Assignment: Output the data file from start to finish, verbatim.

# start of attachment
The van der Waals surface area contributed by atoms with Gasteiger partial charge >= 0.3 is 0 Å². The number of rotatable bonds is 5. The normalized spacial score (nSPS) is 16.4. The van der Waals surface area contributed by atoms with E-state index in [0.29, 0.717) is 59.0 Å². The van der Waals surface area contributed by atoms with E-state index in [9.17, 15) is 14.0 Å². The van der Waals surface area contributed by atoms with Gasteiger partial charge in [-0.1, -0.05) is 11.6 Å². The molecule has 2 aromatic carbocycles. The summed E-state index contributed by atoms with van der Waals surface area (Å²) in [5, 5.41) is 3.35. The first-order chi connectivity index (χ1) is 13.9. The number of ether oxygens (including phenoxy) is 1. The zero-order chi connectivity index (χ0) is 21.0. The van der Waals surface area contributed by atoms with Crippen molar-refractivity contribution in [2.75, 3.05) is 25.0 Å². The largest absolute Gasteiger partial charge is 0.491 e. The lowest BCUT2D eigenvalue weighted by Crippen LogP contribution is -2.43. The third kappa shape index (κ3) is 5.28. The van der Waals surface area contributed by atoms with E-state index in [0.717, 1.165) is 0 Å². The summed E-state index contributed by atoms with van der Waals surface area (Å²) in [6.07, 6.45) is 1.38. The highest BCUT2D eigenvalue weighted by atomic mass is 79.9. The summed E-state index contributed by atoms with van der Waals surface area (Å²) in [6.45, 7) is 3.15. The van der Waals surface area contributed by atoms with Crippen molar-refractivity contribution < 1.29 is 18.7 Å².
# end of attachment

The van der Waals surface area contributed by atoms with Gasteiger partial charge >= 0.3 is 0 Å². The number of rotatable bonds is 5. The normalized spacial score (nSPS) is 16.4. The van der Waals surface area contributed by atoms with E-state index in [0.29, 0.717) is 59.0 Å². The van der Waals surface area contributed by atoms with E-state index in [9.17, 15) is 14.0 Å². The van der Waals surface area contributed by atoms with Gasteiger partial charge in [-0.1, -0.05) is 11.6 Å². The molecule has 2 aromatic carbocycles. The summed E-state index contributed by atoms with van der Waals surface area (Å²) in [5, 5.41) is 3.35. The first-order chi connectivity index (χ1) is 13.9. The number of ether oxygens (including phenoxy) is 1. The zero-order chi connectivity index (χ0) is 21.0. The van der Waals surface area contributed by atoms with Crippen molar-refractivity contribution in [2.75, 3.05) is 25.0 Å². The largest absolute Gasteiger partial charge is 0.491 e. The lowest BCUT2D eigenvalue weighted by Crippen LogP contribution is -2.43. The third kappa shape index (κ3) is 5.28. The van der Waals surface area contributed by atoms with E-state index in [0.717, 1.165) is 0 Å². The summed E-state index contributed by atoms with van der Waals surface area (Å²) in [6.07, 6.45) is 1.38. The highest BCUT2D eigenvalue weighted by atomic mass is 79.9. The summed E-state index contributed by atoms with van der Waals surface area (Å²) in [6.45, 7) is 3.15. The van der Waals surface area contributed by atoms with Crippen molar-refractivity contribution < 1.29 is 18.7 Å².